[Second edition books will be out shortly. If you would like to order one of these books, email me and I will arrange one to be mailed to you as soon as possible.]
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Wednesday, August 19, 2015

The Speck and The Log: Matthew 7:1-5

Judge not, that you be not judged. For with the judgment you pronounce you will be judged, and with the measure you use it will be measured to you. Why do you see the speck that is in your brother’s eye, but do not notice the log that is in your own eye? Or how can you say to your brother, ‘Let me take the speck out of your eye,’ when there is a log in your own eye? You hypocrite, first take the log out of your own eye, and then you will see clearly to take the speck out of your brother’s eye. Matthew 7:1-5

As I pondered these verses, so many questions came to my mind.
  • Why is it we can see the faults of others, but we can’t see our own faults?
  • Who is supposed to tell me what my logs are – my kids, my husband, my parents, You God?
  • And how is that done? Is there an appropriate way to show me my faults?
  • Is there an appropriate way to show others their faults?
  • How should I prepare myself to hear bad news about myself?
  • Why do I feel the need to judge others for their faults?
  • Where does humility come into play here?
  • What if I perceive another person is in danger? Is it alright to tell them what their speck is?
  • What if they have a “log” in their eye? Why doesn’t the Bible talk about getting a log out of other people’s lives – only specks?
  • How do I get the log out of my own eye?
  • Am I a hypocrite?
  • Have I ever really prayed for God to show me my log?
  • Do I really want to hear what He might say?
  • Why does Jesus say speck and log versus specks and logs?
As you can see, these 5 verses brought a lot more questions to my mind than there are verses.  And if I thought beyond the few minutes it took to come up with these questions, I could probably double the amount of questions that came quickly to the top of my head.

Pondering these verses, there are three subjects to consider: Judging others, our brother’s speck, and our own log. It is not addressing our speck or our brother’s log. While I am not a theologian, I suspect that speck and log are used in the singular vernacular because the Lord may want us to only concentrate on one speck or one log at a time. But, a theologian scholar would be best able to answer that question as my cursory research into Bible commentaries and ‘Google’ gave no answers. As for this article, the word speck and log will be used uniformly throughout. In addition, Strong’s Concordance defines a brother as a member of the same religious community, especially a fellow-Christian.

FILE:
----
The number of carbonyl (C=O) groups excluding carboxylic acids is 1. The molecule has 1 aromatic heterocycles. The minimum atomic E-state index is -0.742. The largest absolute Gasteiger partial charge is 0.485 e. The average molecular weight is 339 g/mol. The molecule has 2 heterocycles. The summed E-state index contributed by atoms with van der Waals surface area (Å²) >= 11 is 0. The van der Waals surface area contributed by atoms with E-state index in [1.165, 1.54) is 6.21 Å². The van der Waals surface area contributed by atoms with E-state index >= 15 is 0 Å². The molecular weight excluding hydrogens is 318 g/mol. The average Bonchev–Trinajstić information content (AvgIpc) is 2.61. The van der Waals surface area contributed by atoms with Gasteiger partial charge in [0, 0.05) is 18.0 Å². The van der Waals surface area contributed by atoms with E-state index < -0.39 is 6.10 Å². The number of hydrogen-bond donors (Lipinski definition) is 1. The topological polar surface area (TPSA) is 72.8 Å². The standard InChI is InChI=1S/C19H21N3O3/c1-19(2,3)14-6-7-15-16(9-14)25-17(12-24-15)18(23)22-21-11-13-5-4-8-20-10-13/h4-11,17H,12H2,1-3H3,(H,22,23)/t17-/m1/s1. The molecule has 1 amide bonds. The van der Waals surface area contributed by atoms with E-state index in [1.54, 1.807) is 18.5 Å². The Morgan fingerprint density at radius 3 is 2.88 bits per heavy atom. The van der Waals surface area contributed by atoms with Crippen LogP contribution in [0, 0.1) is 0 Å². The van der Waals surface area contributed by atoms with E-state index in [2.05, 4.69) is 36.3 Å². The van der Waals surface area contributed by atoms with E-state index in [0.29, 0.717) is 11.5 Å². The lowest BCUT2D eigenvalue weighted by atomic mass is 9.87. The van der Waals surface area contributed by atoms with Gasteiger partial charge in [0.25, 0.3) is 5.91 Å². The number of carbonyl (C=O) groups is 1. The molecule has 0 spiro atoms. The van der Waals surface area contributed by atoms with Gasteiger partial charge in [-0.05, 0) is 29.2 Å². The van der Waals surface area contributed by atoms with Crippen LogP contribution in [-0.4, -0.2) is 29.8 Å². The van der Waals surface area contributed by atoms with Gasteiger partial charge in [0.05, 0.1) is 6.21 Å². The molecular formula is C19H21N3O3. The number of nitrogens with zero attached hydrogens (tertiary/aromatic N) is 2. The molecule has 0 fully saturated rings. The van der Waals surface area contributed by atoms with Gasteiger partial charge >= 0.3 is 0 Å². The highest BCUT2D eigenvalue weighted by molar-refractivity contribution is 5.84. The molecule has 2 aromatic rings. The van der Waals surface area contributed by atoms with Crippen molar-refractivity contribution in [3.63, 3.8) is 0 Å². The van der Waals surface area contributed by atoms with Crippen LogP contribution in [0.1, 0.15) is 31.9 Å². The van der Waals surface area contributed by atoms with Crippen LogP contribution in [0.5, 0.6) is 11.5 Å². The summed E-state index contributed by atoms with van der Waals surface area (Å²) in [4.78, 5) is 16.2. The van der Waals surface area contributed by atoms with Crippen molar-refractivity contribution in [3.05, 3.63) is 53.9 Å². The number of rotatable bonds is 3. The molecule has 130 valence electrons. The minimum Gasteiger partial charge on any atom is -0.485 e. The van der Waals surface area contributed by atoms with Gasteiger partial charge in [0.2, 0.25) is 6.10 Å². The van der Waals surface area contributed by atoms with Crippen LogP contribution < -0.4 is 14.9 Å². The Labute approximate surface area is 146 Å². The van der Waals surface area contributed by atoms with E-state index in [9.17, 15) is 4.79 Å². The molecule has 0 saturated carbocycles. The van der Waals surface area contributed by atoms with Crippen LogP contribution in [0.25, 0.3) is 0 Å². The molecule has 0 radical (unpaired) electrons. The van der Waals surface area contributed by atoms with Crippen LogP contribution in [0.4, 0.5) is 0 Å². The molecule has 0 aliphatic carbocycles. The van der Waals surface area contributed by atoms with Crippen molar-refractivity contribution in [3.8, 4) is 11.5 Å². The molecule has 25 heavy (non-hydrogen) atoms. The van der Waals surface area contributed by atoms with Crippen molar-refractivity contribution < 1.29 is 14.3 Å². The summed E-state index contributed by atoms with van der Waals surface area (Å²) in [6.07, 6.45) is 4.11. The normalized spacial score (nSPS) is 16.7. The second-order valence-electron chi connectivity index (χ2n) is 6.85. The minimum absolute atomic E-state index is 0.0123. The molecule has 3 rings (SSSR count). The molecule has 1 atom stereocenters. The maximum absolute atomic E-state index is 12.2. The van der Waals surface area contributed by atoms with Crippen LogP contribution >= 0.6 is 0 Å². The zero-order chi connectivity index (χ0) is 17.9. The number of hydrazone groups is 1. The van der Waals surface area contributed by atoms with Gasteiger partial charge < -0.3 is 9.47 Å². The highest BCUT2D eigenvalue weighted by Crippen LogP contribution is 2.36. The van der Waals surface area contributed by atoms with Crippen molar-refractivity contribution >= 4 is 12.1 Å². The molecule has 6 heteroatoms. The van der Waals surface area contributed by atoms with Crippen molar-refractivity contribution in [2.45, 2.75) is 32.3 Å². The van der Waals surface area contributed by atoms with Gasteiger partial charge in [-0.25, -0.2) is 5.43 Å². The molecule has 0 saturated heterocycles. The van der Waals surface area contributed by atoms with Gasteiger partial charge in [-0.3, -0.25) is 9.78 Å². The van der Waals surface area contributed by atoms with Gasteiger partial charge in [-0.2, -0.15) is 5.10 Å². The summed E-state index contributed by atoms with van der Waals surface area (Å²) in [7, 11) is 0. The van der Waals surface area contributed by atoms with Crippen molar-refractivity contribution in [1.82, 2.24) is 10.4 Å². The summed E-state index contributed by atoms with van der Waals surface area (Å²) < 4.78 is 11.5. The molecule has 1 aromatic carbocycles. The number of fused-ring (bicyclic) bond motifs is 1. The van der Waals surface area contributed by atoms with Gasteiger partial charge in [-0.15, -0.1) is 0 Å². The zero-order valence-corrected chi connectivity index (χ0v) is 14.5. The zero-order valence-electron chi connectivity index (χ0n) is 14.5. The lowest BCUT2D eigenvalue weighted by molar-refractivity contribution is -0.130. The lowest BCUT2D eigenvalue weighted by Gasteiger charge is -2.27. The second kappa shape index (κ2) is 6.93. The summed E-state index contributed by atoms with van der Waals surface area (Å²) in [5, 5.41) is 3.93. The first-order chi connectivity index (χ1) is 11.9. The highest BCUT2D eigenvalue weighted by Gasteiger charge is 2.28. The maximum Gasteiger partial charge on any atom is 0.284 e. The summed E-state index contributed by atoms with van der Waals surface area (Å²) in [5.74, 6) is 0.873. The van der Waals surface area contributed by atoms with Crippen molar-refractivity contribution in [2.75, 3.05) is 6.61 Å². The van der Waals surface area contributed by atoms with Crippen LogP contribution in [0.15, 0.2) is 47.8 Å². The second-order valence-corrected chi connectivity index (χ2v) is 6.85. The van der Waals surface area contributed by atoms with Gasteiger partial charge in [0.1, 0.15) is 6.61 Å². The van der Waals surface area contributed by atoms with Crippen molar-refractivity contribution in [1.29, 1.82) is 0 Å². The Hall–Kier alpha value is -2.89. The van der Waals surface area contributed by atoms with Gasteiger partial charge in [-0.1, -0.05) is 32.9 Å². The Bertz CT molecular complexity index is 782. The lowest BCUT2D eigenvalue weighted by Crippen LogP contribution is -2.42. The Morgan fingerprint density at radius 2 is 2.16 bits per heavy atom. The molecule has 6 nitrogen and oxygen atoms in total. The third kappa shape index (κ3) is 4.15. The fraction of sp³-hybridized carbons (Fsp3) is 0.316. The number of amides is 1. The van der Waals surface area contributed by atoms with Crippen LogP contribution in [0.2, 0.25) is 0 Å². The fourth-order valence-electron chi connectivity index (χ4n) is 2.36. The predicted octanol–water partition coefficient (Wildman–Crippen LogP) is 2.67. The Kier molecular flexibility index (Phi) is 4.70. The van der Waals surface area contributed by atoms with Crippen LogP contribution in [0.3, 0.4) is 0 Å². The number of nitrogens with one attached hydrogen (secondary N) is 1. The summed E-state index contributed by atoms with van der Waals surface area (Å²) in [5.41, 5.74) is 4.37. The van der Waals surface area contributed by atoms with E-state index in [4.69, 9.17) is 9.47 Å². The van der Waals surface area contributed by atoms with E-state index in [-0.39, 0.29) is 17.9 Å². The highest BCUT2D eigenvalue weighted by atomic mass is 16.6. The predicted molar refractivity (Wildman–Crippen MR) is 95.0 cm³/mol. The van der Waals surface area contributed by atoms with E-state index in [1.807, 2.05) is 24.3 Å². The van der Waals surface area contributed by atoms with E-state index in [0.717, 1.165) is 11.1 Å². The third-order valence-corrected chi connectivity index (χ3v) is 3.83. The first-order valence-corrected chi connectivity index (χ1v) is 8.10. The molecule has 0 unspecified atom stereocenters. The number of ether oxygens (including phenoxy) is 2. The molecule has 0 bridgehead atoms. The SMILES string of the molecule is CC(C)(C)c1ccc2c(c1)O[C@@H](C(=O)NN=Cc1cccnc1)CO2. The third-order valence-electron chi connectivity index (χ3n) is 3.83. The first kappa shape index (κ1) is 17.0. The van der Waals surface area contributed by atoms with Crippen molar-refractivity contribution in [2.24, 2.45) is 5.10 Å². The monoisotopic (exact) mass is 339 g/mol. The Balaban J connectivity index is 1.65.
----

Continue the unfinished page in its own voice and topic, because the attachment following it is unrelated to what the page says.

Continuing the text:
Preceding the verses about specks and logs are 2 verses about judging.

Jesus states, “Judge not, that you be not judged. For with the judgment you pronounce you will be judged, and with the measure you use it will be measured to you.” Matthew7:1-2

But, on the other hand, in Galatians 6:1-2 Jesus declares, “Brothers, if anyone is caught in any transgression, you who are spiritual should restore him in a spirit of gentleness. Keep watch on yourself, lest you too be tempted. Bear one another’s burdens, and so fulfill the law of Christ.”

These verses sound rather paradoxical, don’t they? On the one hand, we are told not to judge others, but then we are told, we should keep others accountable. What Jesus is saying is before we judge (condemn or confront) others, we must first repent and become clean ourselves.

But how are we to do it?

  • After our repentance;
  • After our cleansing , and
  • With a spirit of gentleness.
For example, it would be very hypocritical if we tell someone not to have an affair, but we are in the midst of having one. First repent of our sin, cleanse ourselves, and then and only then might we have the opportunity to restore someone else, but only in the spirit of gentleness. 

Many reasons abound as to why we enjoy judging others and take secret delight in seeing the speck (fault) in our brothers. We can blame it on human nature: the fact we like to revel in gossip, pride, or anger to name a few.

Often, when we judge others, it is a form of justifying ourselves and our own actions. A fine example of this type of justification is seen in Luke 18 between the Pharisee and the tax collector.